- ADHD —
- attention-deficit/hyperactivity disorder
In this issue of Pediatrics, Nelson et al report that at 2 years of age, parental, social, and economic factors (including parental education levels below a bachelor’s degree, little or no shared reading at home, food insecurity, and fair/poor parental health), rather than direct developmental evaluation, best predict future low academic achievement scores and high problem behaviors at kindergarten entry.1 Previously, the predictive validity of the Bayley Scales of Infant Development—II performed at 20 months of age to predict IQ scores at 8 years of age has been shown to be only 37%.2 If such comprehensive developmental evaluation using gold-standard assessment measures perform so poorly in predicting learning and behavioral problems at school entry, is it time to stop blaming primary pediatric health care providers for not identifying these children?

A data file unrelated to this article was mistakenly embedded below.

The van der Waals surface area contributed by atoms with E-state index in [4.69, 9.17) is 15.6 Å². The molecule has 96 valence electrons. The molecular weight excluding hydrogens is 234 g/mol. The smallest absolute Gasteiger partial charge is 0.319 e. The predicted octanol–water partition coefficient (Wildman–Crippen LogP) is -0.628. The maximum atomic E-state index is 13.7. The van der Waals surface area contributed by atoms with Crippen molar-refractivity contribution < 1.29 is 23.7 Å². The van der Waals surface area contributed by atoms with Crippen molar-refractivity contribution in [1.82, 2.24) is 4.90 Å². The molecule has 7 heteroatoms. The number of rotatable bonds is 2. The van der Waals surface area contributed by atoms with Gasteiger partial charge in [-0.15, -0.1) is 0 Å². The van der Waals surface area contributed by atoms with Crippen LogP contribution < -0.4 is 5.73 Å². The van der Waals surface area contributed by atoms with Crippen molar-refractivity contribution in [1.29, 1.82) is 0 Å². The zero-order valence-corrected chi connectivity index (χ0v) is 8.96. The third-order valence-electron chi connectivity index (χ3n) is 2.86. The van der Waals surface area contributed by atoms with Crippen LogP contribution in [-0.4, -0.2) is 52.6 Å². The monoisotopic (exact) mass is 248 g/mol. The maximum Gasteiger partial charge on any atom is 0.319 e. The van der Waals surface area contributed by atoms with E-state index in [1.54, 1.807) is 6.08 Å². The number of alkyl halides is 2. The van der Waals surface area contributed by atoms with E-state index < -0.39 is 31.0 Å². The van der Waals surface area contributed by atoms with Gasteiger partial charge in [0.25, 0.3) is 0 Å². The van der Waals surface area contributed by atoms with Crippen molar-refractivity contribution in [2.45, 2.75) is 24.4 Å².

More than half a century ago, several well-controlled studies demonstrated weaknesses in pediatricians’ ability to assess children developmentally.3,4 Furthermore, in 1987, it was reported that only 28.7% of children who required special educational services in elementary school were identified before they reached school at 5 years of age.5 Subsequently, a perception has developed that primary pediatric health care providers, who are the professionals most responsible for identifying children before school entry, are to blame for missing the vast majority of children with developmental and behavioral disabilities before they get to school. This has led to mandated use of parent-completed developmental and behavioral screening questionnaires and an erosion of confidence in primary pediatric health care providers’ clinical skills. However, these studies antedate changes in pediatric residency education that required rotations in developmental-behavioral pediatrics and subspecialty-trained developmental-behavioral pediatric faculty in all pediatric residency training programs. The only study completed in this millennium that directly compared pediatricians’ developmental assessments with those performed by child psychologists showed that whereas pediatricians failed to identify 24% of children with mild neurodevelopmental impairments, child psychologists failed to identify 39% of these children.6